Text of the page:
Thoughts on how we look at information today and how we research it. Knowing how to seek information with old school and new school methods broadens your possibility to recreate what you want.
You’ve probably noticed how often the links in my posts are to a Wikipedia article. It’s like when you google and the search engine puts Wikipedia’s information in a fact box, or Apple’s Siri replies with it to answer your question. They’re an easy link to include to give you more information. I know it’s not the highest scholarly source. Some articles don’t even cite quality references for you to verify. Yet there is no other free resource like it. There are things you should know about Wikipedia itself if you don’t already. Wikipedia’s noble goal is to eventually cover every knowledgeable topic in the world. This impossible mission has made it a top ten most searched website in the world. But did you know Wikipedia was not the first online encyclopedia? Seven others attempted it first. And Wikipedia began as part of one of them, Nupedia. Also, Wikipedia’s operation is unique. It works through a volunteer gaggle and without traditional advisory boards or editors. A contributors’ pool that is prompt, authoritative and effective. But this force is shrinking while Wikipedia’s needs have increased. Its articles have grown in length. Plus it must also defend against the worlds vandals and manipulators. To revitalize it Wikipedia’s owner developed legal and technical ways to adapt its website and software to handle this. It created new editing tools and vetting procedures. And their automatic programs now reverse incorrect format changes and warn probable vandals they’re caught. These stiffer quality control measures reduce shams and hoaxes making things better for you and me, […]
I’ve been hunting down my favorite online medieval sources. Some time since I composed my last text the Internet Medieval Sourcebook received a new look. In fact the whole Internet History Sourcebooks Project (IHSP) has been updated. It’s new and improved. As someone in the SCA, if you haven’t found the IHSP yet you are missing out on heaven. The IHSP is a website with troves of ancient, medieval and modern primary source documents. It also has links to maps, secondary sources, bibliographies, images, and music. It was created in 1996 as a textbook alternative. The IHSP is located at the Fordham University History Department and Center for Medieval Studies. Its editor is Paul Halsall, and Jerome S. Arkenberg is the contributing editor. The IHSP is a collection of public domain and copy-permitted historical texts presented without advertising. The Internet History Sourcebooks Project is a humongous collection requiring constant updating. In addition to the large individual collections of the Medieval, Ancient, and Modern Sourcebooks, the IHSP also includes separate Sourcebooks on African, Byzantine, East Asian, Global cultural interaction, Indian, Islamic, Jewish, LGBT, Science, and Women’s History. While many sources would help if you were doing persona research I particularly like ancient or medieval legal sources for writing scroll text. The great thing about the revised format is the search box found in the upper right corner. Through it, I found specific useful search entries: charters, patents, Burgundy, scribe. Additionally, the IHSP include a Brief Citation Guide. This is a great help if you plan to enter a […]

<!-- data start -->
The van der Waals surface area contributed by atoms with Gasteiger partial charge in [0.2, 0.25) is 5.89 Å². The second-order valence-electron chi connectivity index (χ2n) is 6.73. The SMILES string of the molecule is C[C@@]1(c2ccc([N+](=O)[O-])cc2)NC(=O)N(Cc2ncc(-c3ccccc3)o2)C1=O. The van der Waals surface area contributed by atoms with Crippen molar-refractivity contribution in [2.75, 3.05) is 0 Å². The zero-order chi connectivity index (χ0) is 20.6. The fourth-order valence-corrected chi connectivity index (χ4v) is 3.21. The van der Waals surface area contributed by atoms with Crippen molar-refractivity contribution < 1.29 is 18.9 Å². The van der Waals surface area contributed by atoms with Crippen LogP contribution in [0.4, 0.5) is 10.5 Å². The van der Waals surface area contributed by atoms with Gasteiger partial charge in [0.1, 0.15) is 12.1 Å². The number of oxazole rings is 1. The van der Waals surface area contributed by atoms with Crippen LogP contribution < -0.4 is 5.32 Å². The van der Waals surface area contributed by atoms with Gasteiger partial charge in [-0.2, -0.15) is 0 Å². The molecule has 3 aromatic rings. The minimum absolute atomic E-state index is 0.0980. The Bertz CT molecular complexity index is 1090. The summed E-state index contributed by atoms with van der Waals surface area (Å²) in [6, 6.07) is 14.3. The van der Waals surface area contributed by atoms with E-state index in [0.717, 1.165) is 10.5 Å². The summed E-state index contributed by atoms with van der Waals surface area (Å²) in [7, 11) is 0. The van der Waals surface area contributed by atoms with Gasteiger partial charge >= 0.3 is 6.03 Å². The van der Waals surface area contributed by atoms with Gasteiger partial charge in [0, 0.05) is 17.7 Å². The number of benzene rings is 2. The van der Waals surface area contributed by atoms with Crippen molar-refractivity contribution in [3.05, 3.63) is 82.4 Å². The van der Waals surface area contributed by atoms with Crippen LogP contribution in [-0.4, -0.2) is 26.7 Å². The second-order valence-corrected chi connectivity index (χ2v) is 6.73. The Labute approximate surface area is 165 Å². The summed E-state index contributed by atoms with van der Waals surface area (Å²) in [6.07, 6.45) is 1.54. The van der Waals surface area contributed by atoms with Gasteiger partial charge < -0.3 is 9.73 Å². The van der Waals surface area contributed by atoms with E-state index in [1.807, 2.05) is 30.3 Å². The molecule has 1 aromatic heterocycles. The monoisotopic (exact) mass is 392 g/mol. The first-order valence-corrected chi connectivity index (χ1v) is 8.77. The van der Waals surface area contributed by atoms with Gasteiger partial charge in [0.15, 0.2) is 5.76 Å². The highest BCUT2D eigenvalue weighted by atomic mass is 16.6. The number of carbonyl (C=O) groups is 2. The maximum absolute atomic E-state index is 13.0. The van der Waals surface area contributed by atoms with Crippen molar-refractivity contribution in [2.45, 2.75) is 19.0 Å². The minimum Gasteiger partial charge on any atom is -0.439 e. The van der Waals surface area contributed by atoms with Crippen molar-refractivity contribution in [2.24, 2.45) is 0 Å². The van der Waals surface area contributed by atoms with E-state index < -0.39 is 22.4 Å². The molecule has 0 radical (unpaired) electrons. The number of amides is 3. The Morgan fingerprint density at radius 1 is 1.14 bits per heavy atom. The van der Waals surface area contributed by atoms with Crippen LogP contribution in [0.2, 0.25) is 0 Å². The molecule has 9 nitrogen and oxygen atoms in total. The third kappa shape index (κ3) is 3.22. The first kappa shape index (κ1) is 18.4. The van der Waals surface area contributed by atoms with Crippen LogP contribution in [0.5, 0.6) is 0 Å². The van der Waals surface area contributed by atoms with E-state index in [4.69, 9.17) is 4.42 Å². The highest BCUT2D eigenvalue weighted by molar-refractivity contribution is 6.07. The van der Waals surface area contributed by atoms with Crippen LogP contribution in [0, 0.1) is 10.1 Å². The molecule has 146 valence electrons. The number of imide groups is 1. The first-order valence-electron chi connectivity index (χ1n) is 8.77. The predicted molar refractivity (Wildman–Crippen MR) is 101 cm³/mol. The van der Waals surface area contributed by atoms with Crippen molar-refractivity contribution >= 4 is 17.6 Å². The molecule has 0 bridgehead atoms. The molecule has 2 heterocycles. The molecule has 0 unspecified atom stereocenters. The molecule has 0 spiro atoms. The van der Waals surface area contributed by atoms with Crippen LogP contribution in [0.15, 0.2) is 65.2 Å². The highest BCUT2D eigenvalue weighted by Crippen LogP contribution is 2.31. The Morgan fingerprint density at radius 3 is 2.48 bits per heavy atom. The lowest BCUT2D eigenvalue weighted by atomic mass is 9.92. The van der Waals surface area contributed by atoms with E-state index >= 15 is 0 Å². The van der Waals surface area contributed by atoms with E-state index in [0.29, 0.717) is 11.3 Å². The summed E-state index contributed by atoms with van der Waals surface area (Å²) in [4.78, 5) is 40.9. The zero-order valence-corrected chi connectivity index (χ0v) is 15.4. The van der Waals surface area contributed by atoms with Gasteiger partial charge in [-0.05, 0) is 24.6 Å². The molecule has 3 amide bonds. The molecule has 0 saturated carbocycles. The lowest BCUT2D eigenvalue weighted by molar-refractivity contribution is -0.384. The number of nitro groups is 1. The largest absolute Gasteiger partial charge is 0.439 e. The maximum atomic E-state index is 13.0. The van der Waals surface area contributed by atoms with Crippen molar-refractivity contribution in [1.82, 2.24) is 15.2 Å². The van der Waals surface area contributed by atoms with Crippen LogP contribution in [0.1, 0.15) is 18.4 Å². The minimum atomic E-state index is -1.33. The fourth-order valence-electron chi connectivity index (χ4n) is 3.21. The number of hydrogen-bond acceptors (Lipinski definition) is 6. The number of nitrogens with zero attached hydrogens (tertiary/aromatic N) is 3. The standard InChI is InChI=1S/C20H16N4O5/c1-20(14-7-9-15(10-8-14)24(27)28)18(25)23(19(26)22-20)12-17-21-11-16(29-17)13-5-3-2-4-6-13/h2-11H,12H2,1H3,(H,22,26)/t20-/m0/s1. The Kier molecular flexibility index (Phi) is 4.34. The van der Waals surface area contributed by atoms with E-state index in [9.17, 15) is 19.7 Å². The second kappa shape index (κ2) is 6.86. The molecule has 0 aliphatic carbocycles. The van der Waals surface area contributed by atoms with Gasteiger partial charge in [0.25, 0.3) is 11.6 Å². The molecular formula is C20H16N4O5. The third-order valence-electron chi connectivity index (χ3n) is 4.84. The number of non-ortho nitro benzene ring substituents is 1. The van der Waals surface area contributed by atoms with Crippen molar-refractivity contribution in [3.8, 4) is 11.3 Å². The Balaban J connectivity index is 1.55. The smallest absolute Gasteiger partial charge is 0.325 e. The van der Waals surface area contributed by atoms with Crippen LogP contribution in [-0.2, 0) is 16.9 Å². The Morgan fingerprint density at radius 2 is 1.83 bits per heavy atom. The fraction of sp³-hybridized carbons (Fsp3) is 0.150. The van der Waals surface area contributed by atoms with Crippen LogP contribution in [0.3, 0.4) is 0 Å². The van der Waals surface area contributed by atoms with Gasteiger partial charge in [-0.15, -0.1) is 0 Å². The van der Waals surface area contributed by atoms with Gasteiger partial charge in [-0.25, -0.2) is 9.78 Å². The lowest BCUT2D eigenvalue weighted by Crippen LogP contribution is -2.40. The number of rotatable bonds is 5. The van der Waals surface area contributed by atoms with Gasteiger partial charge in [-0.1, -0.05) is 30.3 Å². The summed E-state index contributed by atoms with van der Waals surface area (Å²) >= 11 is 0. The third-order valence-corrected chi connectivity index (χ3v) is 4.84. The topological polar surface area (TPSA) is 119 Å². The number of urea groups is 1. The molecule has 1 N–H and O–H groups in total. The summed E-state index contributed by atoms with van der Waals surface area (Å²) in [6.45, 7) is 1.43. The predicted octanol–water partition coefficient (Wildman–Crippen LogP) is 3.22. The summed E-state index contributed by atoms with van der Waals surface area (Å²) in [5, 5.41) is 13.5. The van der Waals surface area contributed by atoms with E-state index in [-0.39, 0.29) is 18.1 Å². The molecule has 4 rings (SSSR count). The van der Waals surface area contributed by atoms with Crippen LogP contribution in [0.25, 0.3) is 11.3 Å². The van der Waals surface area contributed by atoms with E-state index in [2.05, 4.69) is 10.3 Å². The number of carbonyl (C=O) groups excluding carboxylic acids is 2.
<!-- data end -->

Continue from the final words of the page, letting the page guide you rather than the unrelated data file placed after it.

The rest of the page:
Before I started blogging I searched the Internet for any blog I could find about manuscript illumination. I found many on calligraphy or fancy cursive. I found academic blogs on medieval illuminated manuscripts. But I found few that related to the illumination craft. Brother Thomas Profile Logo I have listed related blogs and a few other Calontir sources you might enjoy to the side. There is another source I want to note. It’s actually a source collection by Brother Thomas the Green. He has a Facebook page, an Etsy shop for his books, bookbinding and weaving crafts, and a blog by that name with his published tutorials. I stumbled on Brother Thomas’ work in an odd way. His class handouts popped up unbidden on my Google Docs page. They were intriguing, so I went looking for the source. His teaching and blogging approaches are interesting. He uses vector graphics, of which I’m clueless. Brother Thomas’ philosophy is different from mine, perhaps because he comes from the Kingdom of the Midrealm. Have a look at his “Scroll Levels” and “Starting a Model Book” guides. His Facebook page includes some videos he’s made. Brother Thomas multiple online sites show he’s busy teaching and sharing scribal and weaving crafts. Please have a look at them.
I‘ve shared my creation process online after finishing a scroll. And many seamsters show their work-in-process as it progresses, from early stages to detailed completion. But is it a good idea to post unfinished scroll images online? There are both plusses and minuses to this. Plus Interested people see my work as I progress. Scribal students may learn from the […]
I’ve been searching and collecting information for my Scribal Resources page. Recently I came across this large free book collection by David Myers. Rather than pillage his items individually, please, check The Art is Creation, Free* Artist Reference e-Books page yourself. The web page is a scribe and art history geek’s on-line library in one place. The books contain a humongous free information trove. Most available in Kindle format. No longer do you have to pay hard earned money for books or spend days at local college libraries gleaning information. (I described the research transition from library to online in a prior post.) Today, your access is easier. Take advantage of it.